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  • Get Involved in Mission Work: Here Are Your Options and What to Expect

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    Young physicians are increasingly interested in volun­teering overseas, but they are unsure about how to get involved or what they need to know before they go. This article describes the main options, explains how to get started, and discusses what to expect from this type of service.

    What Are Your Options?

    Fellowships, residency programs, and other opportunities of various lengths and capacities are available.

    Residency programs. Not so long ago, U.S. residency programs typically didn’t integrate overseas experiences into their educational program, with one rare exception being the well-established relationship between Aravind Eye Hospital and Wilmer Eye Institute. However, global ophthalmology rotations are becoming more common now that the Accred­itation Council for Graduate Medical Education (ACGME) has made overseas education permissible within ophthal­mology program requirements. “Because residents are not yet competent or qualified to practice independently, the home institution must engage in a program letter of agree­ment [PLA] with the hosting site in order for the extramural experience to be considered part of the educational curricu­lum,” said Andreas Lauer, MD, vice-chair for education and professor of ophthalmology at the Oregon Health & Science University’s (OHSU) Casey Eye Institute in Portland. “The PLA clearly outlines the duration of time that the resident will spend at the location, define the expected learning experience and who will supervise and evaluate the resident, detail the scope of patient care involved, and describe the institutional protections the resident will receive.”

    Fellowships. Currently, there are 5 formal global eye care fellowships offered through academic institutions:

    “These are the best avenues for people who want to pur­sue global eye care; however, there are also less formal pro­grams available,” said Michael Feilmeier, MD, who completed the first fellowship offered by Moran Eye Center in 2009 and went on to create a 1-year fellowship program at Truhlsen Eye Institute, where he is now the medical director of the international division of ophthalmology.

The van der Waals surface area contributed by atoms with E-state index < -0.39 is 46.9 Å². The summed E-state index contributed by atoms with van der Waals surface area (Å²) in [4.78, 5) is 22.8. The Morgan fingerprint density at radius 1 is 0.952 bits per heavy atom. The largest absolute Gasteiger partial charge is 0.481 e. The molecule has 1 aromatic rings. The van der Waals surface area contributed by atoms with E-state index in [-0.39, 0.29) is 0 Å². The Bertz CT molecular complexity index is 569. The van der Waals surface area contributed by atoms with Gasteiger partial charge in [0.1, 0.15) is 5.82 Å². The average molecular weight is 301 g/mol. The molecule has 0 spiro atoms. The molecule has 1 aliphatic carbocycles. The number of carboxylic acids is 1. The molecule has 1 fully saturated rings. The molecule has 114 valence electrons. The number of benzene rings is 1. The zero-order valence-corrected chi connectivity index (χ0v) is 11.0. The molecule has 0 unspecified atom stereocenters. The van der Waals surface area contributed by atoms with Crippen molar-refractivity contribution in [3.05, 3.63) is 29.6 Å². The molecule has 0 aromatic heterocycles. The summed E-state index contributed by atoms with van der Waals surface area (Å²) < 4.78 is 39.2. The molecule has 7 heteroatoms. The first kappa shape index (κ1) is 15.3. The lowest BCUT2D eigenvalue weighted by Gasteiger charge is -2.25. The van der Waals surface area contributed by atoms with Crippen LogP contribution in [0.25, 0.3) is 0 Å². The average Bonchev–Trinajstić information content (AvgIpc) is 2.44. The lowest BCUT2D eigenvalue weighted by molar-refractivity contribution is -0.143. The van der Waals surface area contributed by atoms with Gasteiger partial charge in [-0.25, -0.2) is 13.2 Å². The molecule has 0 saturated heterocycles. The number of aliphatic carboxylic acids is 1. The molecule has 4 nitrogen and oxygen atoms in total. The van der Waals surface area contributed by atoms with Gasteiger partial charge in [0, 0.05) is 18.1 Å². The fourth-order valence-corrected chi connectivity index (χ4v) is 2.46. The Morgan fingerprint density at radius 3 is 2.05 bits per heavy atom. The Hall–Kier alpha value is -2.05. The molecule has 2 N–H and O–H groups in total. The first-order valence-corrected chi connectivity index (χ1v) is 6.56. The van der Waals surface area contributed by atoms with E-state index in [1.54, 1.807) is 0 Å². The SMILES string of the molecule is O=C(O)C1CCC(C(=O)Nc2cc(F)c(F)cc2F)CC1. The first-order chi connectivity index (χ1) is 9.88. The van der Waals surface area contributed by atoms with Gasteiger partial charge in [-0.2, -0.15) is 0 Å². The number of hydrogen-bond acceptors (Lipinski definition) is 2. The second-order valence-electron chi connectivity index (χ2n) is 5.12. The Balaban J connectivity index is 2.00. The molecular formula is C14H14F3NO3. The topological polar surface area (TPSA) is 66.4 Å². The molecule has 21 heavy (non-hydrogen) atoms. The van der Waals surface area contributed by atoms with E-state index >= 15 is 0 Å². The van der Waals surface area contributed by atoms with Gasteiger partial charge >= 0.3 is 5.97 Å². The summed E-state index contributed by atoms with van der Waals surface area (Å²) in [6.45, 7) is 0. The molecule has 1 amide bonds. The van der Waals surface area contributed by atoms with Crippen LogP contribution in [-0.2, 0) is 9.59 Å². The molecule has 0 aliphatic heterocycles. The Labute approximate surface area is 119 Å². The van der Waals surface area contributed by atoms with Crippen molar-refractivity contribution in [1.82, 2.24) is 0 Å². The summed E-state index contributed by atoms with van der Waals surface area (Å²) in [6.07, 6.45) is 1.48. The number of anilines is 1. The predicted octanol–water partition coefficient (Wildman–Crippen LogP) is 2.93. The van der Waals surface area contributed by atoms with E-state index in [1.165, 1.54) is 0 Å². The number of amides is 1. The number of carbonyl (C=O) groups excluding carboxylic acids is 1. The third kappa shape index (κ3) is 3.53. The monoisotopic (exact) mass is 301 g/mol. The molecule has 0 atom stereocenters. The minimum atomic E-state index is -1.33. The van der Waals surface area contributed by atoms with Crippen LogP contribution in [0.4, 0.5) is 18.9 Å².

Volunteer through a charitable organization. There are many organizations that seek to serve the visually impaired, both overseas and in the United States. These include:

    • Orbis International. The “flying eye hospital” is one of the oldest models for bringing surgical knowledge and skills to doctors in developing countries. “Although ineligible to perform surgery, residents can volunteer as an associate ophthalmologist for a week or two and provide ophthalmic education or care to patients,” said Dr. Lauer. It serves more than 90 countries and trains thousands of medical profes­sionals each year.
    • Seva Foundation. Working with local partners in 20 different countries, Seva strives to create self-sustaining programs to preserve and restore vision.
    • Himalayan Cataract Project (HCP). Initially founded to establish a sustainable infrastructure for eye care in the Himalaya, HCP now has programs in 7 countries—Bhutan, Ethiopia, Ghana, India, Myanmar, Nepal, and Rwanda.
    • EyeCare America (ECA). ECA provides an opportunity to volunteer in the United States. “When we think of global health, it is not solely international health—it centers on the idea of basic eye care for all, which includes those who are underserved in the United States,” said Grace Sun, MD, assis­tant professor of ophthalmology and head of the residency program at Weill Cornell Medical College in New York. “Sign up with the Academy’s EyeCare America program to treat uninsured and underinsured patients without charge.”

    Prepare for AAO 2016 by using the Mobile Meeting Guide, which launches on Sept. 7, to see which organizations will have an informational poster on display. The Acade­my is also redesigning its EyeCare Volunteer Registry. To volunteer—or if you work with an organization that offers volunteer opportunities—email

    Helping an Isolated Population

    Spanning 5 islands and 2 coral atolls, and serving as home to approximately 55,000 people, American Samoa had only 1 ophthalmologist—and he was slated to retire. Without assistance, the population in this U.S. territory in the middle of the South Pacific would potentially be left without eye care. “David J. Wilson, our chairman [at OHSU], thought that training someone to serve that community would be an important contribution to global health,” said Dr. Lauer. In cooperation with ophthalmology faculty members, university support, and philanthropic backing, Dr. Lauer described a departmental initiative to establish a reciprocal arrangement between OHSU and the Lyndon B. Johnson Tropical Medical Center at Pago Pago, the capital of American Samoa. “The premise behind the initiative was to enable individuals to visit our program and learn from our team, and for our team to learn from other medical communities,” he said. As part of this program, Benjamin Siatu’u, MD, went to Oregon for intensive training in ophthalmology. Now back in Samoa, he is working with Casey Eye Institute to finish building up the other critical elements of a regional eye care pro­gram. (For more information, see the Casey Eye Insitute’s “Vision in American Samoa: Casey Eye Institute’s Collaboration across the Pacific.”)